Motion to dismiss is denied
The sparring over the legality of Gunnison County’s “workforce housing fee” entered a new round last month after the Gunnison District Court denied the county’s motion to dismiss a Gunnison County Contractor’s Association (GCCA) lawsuit seeking an end to the fee.
Judge Steven Patrick could have dismissed the case if all of the county’s claims had been proven “beyond doubt” in the motion. But according to court documents, the county’s major arguments, such as claiming the fee was not a tax in all cases, left enough room for debate that the judge is willing to allow the suit to continue.
“We’re pleased that the lawsuit is being looked at as a viable case to go to trial,” says GCCA president Joe Puchek.
Essentially, what the county commissioners have called an impact fee, local contractors say is an illegal tax collected on building permits. Now it is up to the court to decide which it is.
After the county’s request to dismiss the case was denied, the plaintiffs filed an amendment to their original complaint that answers some of the questions that were brought up by the county’s motion to dismiss.
“In the amended complaint we basically clarified that the GCCA was not seeking reimbursement of fees; they were seeking [a ruling by the court on the legality of the fees] and the individuals were seeking reimbursement,” says Amanda Bradley, who represents the plaintiffs for the Denver-based law firm Hale-Friesen.
The plaintiffs include GCCA; Crested Butte-based Alpine Construction; Nicholas and Sara Mirolli of Almont; and “all similarly situated residents, businesses and property owners in Gunnison County.”
In the suit, filed June 12 of this year, GCCA claims the county’s workforce housing linkage fee is a tax and places an undue burden on the construction industry.
The suit also raised doubts about the construction industry’s role in bringing employees into the area who would need low-income housing.
The county says the fee is intended to provide the funds to build affordable housing for the county’s workforce.
In a statement, the Board of County Commissioners said, “We believe that we have responded appropriately to our greater communities’ housing needs through an impact fee…
“If the court finds that our impact fee is appropriate, it is our intent to continue our program. If the court points out a flaw in our fee, we will fix it and move forward to respond to our community’s workforce housing needs, which are critical to our economic development.”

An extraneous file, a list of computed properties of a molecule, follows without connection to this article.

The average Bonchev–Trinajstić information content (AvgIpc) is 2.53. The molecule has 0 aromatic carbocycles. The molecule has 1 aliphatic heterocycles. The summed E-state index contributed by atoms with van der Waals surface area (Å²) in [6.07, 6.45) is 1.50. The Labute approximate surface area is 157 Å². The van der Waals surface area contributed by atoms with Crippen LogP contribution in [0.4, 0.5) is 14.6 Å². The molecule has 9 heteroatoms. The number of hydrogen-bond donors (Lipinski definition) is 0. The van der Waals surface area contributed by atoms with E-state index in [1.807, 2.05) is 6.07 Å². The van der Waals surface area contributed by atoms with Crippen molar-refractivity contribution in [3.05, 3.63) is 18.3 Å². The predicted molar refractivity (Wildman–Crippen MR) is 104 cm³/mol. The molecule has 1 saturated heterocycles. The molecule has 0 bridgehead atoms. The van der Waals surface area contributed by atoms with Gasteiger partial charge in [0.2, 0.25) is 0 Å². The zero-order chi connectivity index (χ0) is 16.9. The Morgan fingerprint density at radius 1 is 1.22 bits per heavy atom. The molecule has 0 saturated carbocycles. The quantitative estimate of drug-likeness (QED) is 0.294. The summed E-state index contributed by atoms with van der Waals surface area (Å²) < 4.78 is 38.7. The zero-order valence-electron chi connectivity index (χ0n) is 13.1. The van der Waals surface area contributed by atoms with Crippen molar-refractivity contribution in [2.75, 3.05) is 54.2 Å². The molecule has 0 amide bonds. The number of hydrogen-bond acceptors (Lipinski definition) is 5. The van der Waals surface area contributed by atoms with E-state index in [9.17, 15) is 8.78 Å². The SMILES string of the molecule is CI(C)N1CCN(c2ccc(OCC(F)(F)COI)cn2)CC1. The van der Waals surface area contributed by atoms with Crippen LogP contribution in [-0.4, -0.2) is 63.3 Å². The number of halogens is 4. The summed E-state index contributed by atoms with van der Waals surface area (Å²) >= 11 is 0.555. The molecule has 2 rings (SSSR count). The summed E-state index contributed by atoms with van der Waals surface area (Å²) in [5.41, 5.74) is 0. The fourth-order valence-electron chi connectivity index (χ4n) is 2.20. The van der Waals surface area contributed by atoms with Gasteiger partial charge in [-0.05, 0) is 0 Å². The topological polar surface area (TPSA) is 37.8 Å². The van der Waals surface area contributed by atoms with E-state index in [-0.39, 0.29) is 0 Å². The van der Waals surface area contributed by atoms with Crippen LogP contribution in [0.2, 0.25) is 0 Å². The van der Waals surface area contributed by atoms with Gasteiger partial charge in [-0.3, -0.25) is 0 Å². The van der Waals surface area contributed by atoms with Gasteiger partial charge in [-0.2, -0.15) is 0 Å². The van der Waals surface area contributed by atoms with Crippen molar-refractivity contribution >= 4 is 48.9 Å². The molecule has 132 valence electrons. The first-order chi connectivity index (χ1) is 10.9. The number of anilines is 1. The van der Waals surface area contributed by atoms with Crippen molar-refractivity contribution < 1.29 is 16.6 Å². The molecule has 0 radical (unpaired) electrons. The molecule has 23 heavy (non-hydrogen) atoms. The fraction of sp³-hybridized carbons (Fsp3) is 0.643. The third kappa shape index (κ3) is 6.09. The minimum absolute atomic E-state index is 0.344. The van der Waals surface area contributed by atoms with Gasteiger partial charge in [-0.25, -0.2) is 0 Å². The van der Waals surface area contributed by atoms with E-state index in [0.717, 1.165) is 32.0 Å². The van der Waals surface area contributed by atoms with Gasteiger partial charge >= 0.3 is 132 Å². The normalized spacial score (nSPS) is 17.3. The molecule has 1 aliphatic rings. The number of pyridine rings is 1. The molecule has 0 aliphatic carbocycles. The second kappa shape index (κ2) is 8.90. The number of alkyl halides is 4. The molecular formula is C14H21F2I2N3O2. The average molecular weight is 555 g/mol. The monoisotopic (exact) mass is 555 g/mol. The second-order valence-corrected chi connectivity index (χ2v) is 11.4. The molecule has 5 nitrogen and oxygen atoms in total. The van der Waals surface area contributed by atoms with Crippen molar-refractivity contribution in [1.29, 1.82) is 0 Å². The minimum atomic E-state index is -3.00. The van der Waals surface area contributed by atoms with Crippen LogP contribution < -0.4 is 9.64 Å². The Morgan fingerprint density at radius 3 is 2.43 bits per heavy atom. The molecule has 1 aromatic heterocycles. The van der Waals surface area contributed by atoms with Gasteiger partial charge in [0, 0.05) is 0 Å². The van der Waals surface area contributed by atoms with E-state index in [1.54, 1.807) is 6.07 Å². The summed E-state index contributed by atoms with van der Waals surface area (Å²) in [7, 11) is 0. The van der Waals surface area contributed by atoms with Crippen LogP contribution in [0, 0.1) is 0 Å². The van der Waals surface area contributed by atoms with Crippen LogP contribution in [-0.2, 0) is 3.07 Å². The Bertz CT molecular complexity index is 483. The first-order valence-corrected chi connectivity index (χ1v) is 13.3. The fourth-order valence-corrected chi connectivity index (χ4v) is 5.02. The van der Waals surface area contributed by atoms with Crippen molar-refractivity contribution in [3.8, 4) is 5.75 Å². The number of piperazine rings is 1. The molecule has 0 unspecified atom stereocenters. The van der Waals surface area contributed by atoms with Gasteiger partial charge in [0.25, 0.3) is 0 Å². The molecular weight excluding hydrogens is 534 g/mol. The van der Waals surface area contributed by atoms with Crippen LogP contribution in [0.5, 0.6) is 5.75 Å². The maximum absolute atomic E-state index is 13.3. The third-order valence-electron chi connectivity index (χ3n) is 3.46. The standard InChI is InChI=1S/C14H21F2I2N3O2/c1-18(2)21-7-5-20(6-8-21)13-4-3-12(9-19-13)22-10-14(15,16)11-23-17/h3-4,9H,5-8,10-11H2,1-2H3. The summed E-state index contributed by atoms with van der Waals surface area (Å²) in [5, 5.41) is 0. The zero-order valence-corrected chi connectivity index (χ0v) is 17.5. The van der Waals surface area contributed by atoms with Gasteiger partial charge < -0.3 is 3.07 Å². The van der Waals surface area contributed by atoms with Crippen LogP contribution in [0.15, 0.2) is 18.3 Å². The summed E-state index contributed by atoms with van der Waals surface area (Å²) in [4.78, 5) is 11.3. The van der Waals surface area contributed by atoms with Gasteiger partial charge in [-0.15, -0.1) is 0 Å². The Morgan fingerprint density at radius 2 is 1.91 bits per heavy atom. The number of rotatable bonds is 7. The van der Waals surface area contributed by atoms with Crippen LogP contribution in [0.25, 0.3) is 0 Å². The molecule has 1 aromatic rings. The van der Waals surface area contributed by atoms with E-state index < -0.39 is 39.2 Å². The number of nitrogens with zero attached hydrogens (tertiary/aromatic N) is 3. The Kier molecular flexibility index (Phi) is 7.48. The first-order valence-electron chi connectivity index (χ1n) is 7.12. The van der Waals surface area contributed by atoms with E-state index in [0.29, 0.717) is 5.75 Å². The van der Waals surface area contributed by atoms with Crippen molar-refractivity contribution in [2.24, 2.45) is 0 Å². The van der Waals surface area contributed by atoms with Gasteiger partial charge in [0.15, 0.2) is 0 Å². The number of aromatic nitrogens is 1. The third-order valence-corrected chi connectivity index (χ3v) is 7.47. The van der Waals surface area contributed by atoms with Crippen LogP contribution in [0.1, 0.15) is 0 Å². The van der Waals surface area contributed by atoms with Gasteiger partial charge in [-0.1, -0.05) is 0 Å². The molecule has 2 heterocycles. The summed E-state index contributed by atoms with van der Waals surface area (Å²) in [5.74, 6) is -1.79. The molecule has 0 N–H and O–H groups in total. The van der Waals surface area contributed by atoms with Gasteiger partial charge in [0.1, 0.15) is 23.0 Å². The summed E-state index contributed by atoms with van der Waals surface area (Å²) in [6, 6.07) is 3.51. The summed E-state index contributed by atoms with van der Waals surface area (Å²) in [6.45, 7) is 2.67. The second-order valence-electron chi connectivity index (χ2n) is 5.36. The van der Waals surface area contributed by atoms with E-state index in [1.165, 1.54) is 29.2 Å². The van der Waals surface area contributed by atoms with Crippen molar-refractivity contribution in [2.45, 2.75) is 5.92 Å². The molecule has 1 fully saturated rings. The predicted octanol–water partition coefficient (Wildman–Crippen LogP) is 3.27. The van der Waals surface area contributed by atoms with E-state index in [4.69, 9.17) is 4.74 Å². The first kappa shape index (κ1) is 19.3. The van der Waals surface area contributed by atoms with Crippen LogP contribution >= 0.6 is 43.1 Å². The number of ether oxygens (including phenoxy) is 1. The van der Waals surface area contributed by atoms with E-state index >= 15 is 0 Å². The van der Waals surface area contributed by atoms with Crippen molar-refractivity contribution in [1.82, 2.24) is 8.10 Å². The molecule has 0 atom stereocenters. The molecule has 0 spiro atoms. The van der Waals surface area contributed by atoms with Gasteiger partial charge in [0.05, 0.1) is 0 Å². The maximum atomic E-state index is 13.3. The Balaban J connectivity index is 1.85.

County attorney David Baumgarten has repeatedly defended the program, pointing to places where impact fees have been successfully defended in court and the breadth of the problem of affordable housing.
The aim of the suit was to have the fee eliminated and have the fees already paid to the county returned, with interest, under the requirements of the Taxpayer’s Bill of Rights (TABOR).
According to Bradley, standing under TABOR will give the plaintiffs an edge in getting to trial quickly.
“Under a provision of TABOR, there are procedural allowances in TABOR to get the case determined on a fast track,” she says.
The suit gets another day in court on Friday, November 7, when Judge Patrick will decide if the suit matches the definition of a class action suit, which was the way GCCA filed it.
Since the county implemented the workforce housing linkage fee in 2006, it has faced nearly constant criticism from some members of the building industry.
The first attempt to address the issue required a payment for residential development of between $586 and $17,252 for development in the county, and $1,971 to $58,022 in the Crested Butte area. Commercial and industrial development carried a fee of $912 per 1,000 square feet of development in the County and $3,067 per 1,000 square feet in Crested Butte.
The commissioners later adopted a countywide fee that didn’t differentiate between Crested Butte and the rest of Gunnison County.
As of press time, the county’s affordable housing fund holds more than $727,000 and continues to grow with each permit issued.